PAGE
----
Use this URL to cite or link to this record in EThOS: http://ethos.bl.uk/OrderDetails.do?uin=uk.bl.ethos.581219
Title: Mechanisms of Type 2 diabetes susceptibility
Author: Travers, Mary E.
Awarding Body: University of Oxford
Current Institution: University of Oxford
Date of Award: 2013
Availability of Full Text:
Access through EThOS:
Full text unavailable from EThOS. Restricted access.
Access through Institution:
Abstract:
Type 2 diabetes (T2D) has a genetic component which is only partially understood. The majority of genetic variance in disease susceptibility is unaccounted for, whilst the precise transcripts and molecular mechanisms through which most risk variants exert their effect is unclear. A complete understanding of T2D susceptibility mechanisms could have benefits in risk prediction, and in drug discovery through the identification of novel therapeutic targets. Work presented in this thesis aims to define relevant transcripts and disease mechanisms at known susceptibility loci, and to identify disease association with classes of genetic variation other than common single nucleotide polymorphisms (SNPs). KCNQ1 contains intronic variants associated with T2D susceptibility and β-cell dysfunction, but only maternally-inherited alleles confer increased disease risk. It maps within an imprinted domain with an established role in congenital and islet-specific growth phenotypes. Using human adult islet and foetal pancreas samples, I refined the transcripts and developmental stage at which T2D susceptibility must be conferred by demonstrating developmentally plastic monoallelic and biallelic expression. I identified a potential risk mechanism through the effect of T2D risk alleles upon DNA methylation. The disease-associated regions identified through genome-wide association (GWA) studies often contain multiple transcripts. I performed mRNA expression profiling of genes within loci associated with raised proinsulin/insulin ratios in human islets and metabolically relevant tissues. Some genes (notably CT62) were not expressed and therefore excluded from consideration for a risk effect, whilst others (for example C2CD4A) were highlighted as good regional candidates due to specific expression in relevant tissues. GWA studies for T2D risk have focused predominantly upon common single nucleotide polymorphisms. As part of a consortium conducing GWA analysis for copy number variation (CNV) and T2D risk, I optimised and compared alternative methods of CNV genotyping, before using this information to validate two signals of disease association. I genotyped three rare single nucleotide variants emerging from an association study with T2D risk based on imputed data, providing an indication of imputation accuracy and more powerful disease association analysis. These data underscore the challenge of translating association signals to causal mechanisms, and of identifying alternative forms of genomic variation which contribute to T2D risk. My work highlights candidates for functional analysis around proinsulin-associated loci, and makes significant progress towards uncovering risk mechanisms at the KCNQ1 locus.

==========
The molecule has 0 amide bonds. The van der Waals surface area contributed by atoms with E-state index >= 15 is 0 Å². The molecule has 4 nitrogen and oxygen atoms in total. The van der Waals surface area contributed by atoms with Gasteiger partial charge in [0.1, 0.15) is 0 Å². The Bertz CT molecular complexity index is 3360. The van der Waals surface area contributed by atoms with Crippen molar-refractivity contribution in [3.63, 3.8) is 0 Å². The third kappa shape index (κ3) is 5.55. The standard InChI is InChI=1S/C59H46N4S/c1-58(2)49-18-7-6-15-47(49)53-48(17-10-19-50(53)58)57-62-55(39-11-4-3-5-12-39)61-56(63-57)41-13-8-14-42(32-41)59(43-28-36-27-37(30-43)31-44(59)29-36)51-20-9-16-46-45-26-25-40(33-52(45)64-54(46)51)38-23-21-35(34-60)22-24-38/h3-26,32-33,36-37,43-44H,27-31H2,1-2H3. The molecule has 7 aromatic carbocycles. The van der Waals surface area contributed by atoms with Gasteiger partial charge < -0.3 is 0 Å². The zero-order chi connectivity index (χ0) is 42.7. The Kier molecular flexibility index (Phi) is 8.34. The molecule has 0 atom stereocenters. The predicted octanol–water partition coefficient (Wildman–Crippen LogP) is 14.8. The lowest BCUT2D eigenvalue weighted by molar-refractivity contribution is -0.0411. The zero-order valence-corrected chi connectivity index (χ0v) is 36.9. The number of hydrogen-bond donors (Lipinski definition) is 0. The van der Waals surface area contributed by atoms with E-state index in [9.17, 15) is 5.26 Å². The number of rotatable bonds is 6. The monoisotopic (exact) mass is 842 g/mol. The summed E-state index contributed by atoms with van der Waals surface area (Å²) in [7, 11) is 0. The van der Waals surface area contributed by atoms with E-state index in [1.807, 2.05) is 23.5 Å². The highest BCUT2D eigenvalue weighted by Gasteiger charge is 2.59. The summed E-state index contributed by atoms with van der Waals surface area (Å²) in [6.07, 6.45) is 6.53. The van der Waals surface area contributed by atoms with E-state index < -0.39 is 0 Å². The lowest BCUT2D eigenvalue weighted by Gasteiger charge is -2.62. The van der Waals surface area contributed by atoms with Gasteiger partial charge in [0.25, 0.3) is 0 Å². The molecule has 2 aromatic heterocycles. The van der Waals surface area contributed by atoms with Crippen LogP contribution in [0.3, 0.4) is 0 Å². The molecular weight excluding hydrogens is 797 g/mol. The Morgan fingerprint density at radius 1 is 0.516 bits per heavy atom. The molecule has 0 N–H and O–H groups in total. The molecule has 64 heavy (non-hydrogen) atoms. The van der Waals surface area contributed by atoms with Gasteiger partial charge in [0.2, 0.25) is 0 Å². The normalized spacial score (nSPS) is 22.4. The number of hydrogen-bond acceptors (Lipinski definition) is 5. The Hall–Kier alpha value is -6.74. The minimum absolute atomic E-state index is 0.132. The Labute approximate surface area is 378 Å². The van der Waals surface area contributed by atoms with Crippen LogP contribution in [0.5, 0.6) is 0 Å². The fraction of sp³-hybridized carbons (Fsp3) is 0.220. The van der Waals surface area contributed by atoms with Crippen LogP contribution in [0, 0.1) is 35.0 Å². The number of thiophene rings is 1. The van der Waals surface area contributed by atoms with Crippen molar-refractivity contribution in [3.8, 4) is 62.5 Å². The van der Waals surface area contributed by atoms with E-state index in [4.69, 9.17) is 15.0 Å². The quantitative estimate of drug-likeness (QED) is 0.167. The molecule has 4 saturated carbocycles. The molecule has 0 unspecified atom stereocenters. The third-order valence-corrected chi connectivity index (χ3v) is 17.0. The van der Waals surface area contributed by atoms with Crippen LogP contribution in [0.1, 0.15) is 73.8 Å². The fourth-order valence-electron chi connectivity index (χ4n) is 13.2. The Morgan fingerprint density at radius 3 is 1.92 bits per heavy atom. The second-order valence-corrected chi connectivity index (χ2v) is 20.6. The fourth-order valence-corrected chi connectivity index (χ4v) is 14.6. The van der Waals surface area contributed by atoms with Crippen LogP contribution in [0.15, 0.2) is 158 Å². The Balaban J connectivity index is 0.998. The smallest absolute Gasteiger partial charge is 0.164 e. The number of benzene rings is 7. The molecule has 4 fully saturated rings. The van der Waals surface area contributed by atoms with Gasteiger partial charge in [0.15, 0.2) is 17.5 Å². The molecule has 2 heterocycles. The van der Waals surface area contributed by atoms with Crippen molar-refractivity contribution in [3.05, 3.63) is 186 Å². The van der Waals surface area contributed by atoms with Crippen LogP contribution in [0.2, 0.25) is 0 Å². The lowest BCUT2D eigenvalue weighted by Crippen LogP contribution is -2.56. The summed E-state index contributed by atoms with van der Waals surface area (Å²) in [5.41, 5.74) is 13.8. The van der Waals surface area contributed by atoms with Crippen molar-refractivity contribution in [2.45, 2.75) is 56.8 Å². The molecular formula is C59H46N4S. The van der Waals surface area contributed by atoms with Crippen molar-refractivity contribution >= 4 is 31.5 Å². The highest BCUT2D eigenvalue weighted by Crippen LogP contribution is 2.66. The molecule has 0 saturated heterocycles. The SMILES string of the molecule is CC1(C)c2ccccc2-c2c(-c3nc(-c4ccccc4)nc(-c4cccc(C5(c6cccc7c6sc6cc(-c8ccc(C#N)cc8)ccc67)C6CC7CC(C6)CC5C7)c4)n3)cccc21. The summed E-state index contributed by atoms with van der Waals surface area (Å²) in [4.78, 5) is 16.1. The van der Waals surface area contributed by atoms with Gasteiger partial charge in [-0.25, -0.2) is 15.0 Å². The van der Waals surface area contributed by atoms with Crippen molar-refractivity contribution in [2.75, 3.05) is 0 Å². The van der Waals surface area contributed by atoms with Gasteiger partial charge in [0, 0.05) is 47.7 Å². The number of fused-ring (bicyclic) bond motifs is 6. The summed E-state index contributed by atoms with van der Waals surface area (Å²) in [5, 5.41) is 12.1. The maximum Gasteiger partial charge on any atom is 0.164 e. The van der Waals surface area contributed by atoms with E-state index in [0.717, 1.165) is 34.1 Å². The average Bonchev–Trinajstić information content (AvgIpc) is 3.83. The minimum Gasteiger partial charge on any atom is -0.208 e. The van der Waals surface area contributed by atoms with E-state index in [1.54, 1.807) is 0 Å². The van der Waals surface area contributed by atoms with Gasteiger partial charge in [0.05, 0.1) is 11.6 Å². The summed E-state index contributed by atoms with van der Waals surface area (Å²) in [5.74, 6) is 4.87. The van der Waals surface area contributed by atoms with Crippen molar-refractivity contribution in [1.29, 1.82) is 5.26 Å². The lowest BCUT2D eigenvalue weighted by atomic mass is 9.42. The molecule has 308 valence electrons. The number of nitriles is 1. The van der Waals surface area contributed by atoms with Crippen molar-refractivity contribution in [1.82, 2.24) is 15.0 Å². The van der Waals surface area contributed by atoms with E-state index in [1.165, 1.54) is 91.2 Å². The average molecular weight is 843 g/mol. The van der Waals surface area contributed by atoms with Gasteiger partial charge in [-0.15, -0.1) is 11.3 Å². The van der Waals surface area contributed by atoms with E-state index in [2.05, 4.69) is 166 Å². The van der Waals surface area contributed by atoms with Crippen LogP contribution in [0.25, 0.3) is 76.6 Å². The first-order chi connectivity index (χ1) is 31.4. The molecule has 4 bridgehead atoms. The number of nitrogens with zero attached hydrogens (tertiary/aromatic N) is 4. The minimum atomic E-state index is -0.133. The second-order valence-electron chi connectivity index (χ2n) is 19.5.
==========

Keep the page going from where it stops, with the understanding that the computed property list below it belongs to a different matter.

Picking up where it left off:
Supervisor: McCarthy, Mark I.; Gloyn, Anna L. Sponsor: Not available
Qualification Name: Thesis (Ph.D.) Qualification Level: Doctoral
EThOS ID: uk.bl.ethos.581219  DOI: Not available
Keywords: Endocrinology ; Genetics (life sciences) ; Medical Sciences ; Biology (medical sciences) ; Diabetes ; Genetics (medical sciences) ; Type 2 Diabetes ; Complex Disease Genetics ; Genome-wide association
Share: